For benzene exposure, significant interactions were observed for IL10 (1800890) for DLBCL (Pfor interaction=0.0415); IL12A (rs582054) for NHL overall (Pfor interaction=0.0201) and follicular lymphoma (Pfor interaction=0.0468); TNF (rs1800629) for follicular lymphoma (Pfor interaction=0.0206); and IL15 (rs10833) for follicular lymphoma (Pfor interaction=0.0406). However, none of these interactions remained statistically significant after adjustment for FDR.
Significant interactions were also observed between occupational exposure to formaldehyde and polymorphisms in IL6 (rs1800795, rs1800797) and IL10 (rs1800890) for DLBCL (Pfor interaction=0.0279, 0.0311, and 0.0373, respectively). Significant interactions were observed between exposure to formaldehyde and IL6 (rs1800795, rs1800797) polymorphisms for follicular lymphoma risk (Pfor interaction=0.028). Again, none of the interactions remained statistically significant after adjustment for FDR.
Nonsignificant interactions were observed for other immune gene polymorphisms and various solvents in relation to NHL overall and its major subtypes (data are not shown but are available directly from the corresponding author).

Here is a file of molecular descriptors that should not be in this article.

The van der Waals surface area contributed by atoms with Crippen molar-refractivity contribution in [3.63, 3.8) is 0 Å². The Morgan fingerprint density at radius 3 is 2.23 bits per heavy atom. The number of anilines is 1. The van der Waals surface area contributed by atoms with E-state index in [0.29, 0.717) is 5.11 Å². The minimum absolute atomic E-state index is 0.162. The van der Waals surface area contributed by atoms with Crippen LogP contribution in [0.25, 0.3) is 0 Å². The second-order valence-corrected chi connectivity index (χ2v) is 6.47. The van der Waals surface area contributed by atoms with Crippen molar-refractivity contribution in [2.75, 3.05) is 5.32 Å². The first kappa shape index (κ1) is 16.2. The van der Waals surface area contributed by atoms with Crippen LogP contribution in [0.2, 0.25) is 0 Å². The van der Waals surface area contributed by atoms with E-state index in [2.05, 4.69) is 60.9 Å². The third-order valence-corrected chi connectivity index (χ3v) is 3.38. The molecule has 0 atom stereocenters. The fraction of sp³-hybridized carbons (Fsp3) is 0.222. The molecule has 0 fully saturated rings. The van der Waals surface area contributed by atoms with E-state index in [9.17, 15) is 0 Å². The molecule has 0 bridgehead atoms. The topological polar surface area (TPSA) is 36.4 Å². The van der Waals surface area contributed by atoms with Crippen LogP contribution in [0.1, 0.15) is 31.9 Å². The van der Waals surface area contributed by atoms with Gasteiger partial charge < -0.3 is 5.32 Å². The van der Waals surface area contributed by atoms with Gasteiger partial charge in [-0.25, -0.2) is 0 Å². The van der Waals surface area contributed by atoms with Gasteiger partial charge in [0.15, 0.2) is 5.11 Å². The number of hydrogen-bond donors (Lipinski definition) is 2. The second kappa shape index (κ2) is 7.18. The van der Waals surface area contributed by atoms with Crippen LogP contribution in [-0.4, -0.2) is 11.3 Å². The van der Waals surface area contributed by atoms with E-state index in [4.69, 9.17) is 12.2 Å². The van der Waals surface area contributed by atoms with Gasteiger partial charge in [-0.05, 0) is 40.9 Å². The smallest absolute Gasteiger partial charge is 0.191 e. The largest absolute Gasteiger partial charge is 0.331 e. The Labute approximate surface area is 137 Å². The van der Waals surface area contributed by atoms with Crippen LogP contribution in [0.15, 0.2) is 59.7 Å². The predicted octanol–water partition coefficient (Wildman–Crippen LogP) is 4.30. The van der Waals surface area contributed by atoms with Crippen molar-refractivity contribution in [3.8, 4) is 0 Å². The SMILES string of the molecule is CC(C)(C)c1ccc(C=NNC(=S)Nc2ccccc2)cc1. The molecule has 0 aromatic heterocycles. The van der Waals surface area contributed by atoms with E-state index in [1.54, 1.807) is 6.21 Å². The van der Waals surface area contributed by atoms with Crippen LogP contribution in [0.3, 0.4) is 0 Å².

For the first time, we examined the potential interactions between occupational exposure to solvents and genetic variations in 17 immune genes. Our analysis suggested that IL10 (rs1800890), which has previously been found to be associated with the risk for NHL in several studies (Lan et al., 2006; Rothman et al., 2006; Skibola et al., 2010), modified the association between occupational exposure to an organic solvent and the risk for DLBCL. IL10 (rs1800890) is located in the distal region of the IL10 promoter and is believed to be associated with IL10 expression (Wieczorek et al., 2008). The IL10 (rs1800890) T allele results in high IL10 production (Gibson et al., 2001). High IL10 expression can hinder the inflammatory response by inducing apoptosis in mast cells and macrophages as an immunoregulatory cytokine of T cells (Bailey et al., 2006). Thus, the immunosuppressive property of IL10 could increase susceptibility to tumorigenicity (Hori et al., 2003). A cohort study reported that high serum levels of IL10 were associated with an increased risk for B-cell NHL among individuals with acquired immunodeficiency syndrome (Breen et al., 2003). A high serum level of IL10 was also found to be associated with a poor prognosis of DLBCL (Lech-Maranda et al., 2004).